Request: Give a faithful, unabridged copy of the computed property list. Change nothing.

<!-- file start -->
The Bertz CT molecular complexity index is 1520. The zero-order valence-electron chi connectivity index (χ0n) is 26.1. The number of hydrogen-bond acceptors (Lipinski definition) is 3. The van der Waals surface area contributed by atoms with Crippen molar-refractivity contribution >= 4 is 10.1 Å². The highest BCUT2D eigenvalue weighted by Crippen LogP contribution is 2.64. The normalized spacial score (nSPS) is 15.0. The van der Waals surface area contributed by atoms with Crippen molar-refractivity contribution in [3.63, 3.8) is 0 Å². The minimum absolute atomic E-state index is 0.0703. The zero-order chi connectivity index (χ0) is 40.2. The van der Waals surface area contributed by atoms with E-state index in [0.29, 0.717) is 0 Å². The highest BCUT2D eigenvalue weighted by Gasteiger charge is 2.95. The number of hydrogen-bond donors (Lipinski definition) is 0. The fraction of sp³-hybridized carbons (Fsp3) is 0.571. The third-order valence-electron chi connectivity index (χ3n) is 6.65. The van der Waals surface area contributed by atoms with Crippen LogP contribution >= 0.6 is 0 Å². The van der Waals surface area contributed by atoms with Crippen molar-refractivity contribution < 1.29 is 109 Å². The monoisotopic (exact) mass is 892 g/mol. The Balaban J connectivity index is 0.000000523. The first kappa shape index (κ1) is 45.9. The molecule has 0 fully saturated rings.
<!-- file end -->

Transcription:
The Bertz CT molecular complexity index is 1520. The zero-order valence-electron chi connectivity index (χ0n) is 26.1. The number of hydrogen-bond acceptors (Lipinski definition) is 3. The van der Waals surface area contributed by atoms with Crippen molar-refractivity contribution >= 4 is 10.1 Å². The highest BCUT2D eigenvalue weighted by Crippen LogP contribution is 2.64. The normalized spacial score (nSPS) is 15.0. The van der Waals surface area contributed by atoms with Crippen molar-refractivity contribution in [3.63, 3.8) is 0 Å². The minimum absolute atomic E-state index is 0.0703. The zero-order chi connectivity index (χ0) is 40.2. The van der Waals surface area contributed by atoms with E-state index in [0.29, 0.717) is 0 Å². The highest BCUT2D eigenvalue weighted by Gasteiger charge is 2.95. The number of hydrogen-bond donors (Lipinski definition) is 0. The fraction of sp³-hybridized carbons (Fsp3) is 0.571. The third-order valence-electron chi connectivity index (χ3n) is 6.65. The van der Waals surface area contributed by atoms with Crippen LogP contribution >= 0.6 is 0 Å². The van der Waals surface area contributed by atoms with Crippen molar-refractivity contribution < 1.29 is 109 Å². The monoisotopic (exact) mass is 892 g/mol. The Balaban J connectivity index is 0.000000523. The first kappa shape index (κ1) is 45.9. The molecule has 0 fully saturated rings.